the force option is used.
Not plugged in
Processor card slot is empty.
Error
Processor card is present but either the interprocess arbitration interface is
not functioning or the CPU switch module is not fully seated in the chassis
slot.
Figure 3-1 shows the valid hardware transition states for a system with redundant CPU switch modules.
Figure 3-1
CPU Switch Module State Transition Diagram
Nonparticipant
Not plugged in
(processor card
removed)
Error
Standby
58645
Active
In response to redundancy events, such as switchovers and reboots of the active CPU switch module, the
software transitions through a series of software redundancy states. Table 3-2 lists some of the
significant software states.
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Table 3-2
CPU Switch Module Software States
State
Description
Disabled
The standby CPU switch module is not yet running the system image or is in
maintenance mode.
Standby cold
The standby CPU switch module is running the system image but has not
begun to synchronize data from the active CPU switch module.
Standby hot
The standby CPU switch module has fully synchronized the configuration and
other data from the active CPU switch module. It will remain in the
hot-standby state until a switchover occurs.
Active
The CPU switch module is in the active hardware state and has completed all
switchover or initial bootup processing. It is fully ready to control the system.
Redundant Operation Requirements
For fully redundant operation, the following requirements must be met:
•
Two CPU switch modules are required.
•
The CPU switch modules must have identical hardware configurations. This includes variables such
as DRAM size, and so on.
•
Both CPU switch modules must have the same functional image.
•
Both CPU switch modules must be running compatible system images. System images are
compatible across one major release.
•
Both the running and startup configurations are automatically synchronized between the CPU
switch modules.
•
Both CPU switch modules must be set to autoboot (a default setting).
If these requirements are met, the Cisco ONS 15530 runs in redundant mode by default. If they are not
met, the system is conditionally redundant.
Note
For detailed information on updating system images, see the “Updating System Images on Redundant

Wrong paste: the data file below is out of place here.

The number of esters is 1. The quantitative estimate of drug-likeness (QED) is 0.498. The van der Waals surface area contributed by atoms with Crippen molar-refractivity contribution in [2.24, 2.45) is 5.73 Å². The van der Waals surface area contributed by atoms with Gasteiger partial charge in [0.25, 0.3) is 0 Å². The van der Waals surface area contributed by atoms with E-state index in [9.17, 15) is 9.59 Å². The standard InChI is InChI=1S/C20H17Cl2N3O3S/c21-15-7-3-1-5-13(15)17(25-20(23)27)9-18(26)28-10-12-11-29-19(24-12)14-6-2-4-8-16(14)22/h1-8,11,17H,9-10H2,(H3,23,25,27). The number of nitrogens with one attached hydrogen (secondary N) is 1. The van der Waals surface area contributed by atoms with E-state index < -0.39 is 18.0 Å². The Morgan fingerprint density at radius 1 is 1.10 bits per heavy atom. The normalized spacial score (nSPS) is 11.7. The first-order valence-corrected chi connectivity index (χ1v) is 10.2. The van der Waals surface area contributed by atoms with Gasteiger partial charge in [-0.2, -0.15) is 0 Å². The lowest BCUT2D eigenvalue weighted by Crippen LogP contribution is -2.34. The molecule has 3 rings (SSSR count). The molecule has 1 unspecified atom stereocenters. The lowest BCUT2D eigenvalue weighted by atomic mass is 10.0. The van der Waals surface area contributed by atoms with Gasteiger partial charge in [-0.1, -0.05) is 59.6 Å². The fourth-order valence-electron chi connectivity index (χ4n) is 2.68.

Processors” section on page 13-14.
Conditions Causing a Switchover from the Active CPU Switch Module
The following conditions can cause a switchover from the active CPU switch module to the standby CPU
switch module:
•
The active CPU switch module is removed or swapped. When the CPU switch module functioning
as the active CPU switch module is removed, the standby CPU switch module takes over. The
Cisco ONS 15530 is nonredundant until a second CPU switch module is inserted.
•
The active CPU switch module is rebooted. When a CPU switch module functioning as the active
CPU switch module is rebooted, it relinquishes its active role if the standby CPU switch module has
reached the hot-standby state.
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•
The active CPU switch module fails. The standby CPU switch module takes over as the active CPU
switch module, using the last synchronized running configuration file (or the last saved startup
configuration file if the running configuration file synchronization was disabled or failed).
•
A switchover is manually forced with the redundancy switch-activity command.
Configuring CPU Switch Module Redundancy
This section describes how to configure CPU switch module redundancy for your Cisco ONS 15530.
Note
The initial default configuration will support CPU switch module redundancy and database
synchronization with no manual configuration required.
Forcing a Switchover from Privileged EXEC Mode
You can manually force the standby CPU switch module to take over as the active CPU switch module
from privileged EXEC mode. To force a switchover from privileged EXEC mode, enter the following
command on the active CPU switch module CLI:
Command
Purpose
redundancy switch-activity [force]
Causes a CPU switch module switchover. If the
standby CPU switch module has not reached the
hot-standby software state, use the force option.
As long as you have not changed the default configuration register setting from autoboot, the standby
CPU switch module (formerly the active CPU switch module) automatically boots until it reaches the
hot-standby state.
Note
Data transmission through the system is not affected by a CPU switch module switchover.
Example
The following example shows how to manually cause a CPU switch module switchover from privileged
EXEC mode:
Switch# redundancy switch-activity
This will reload the active unit and force a switch of activity [confirm] y
Preparing to switch activity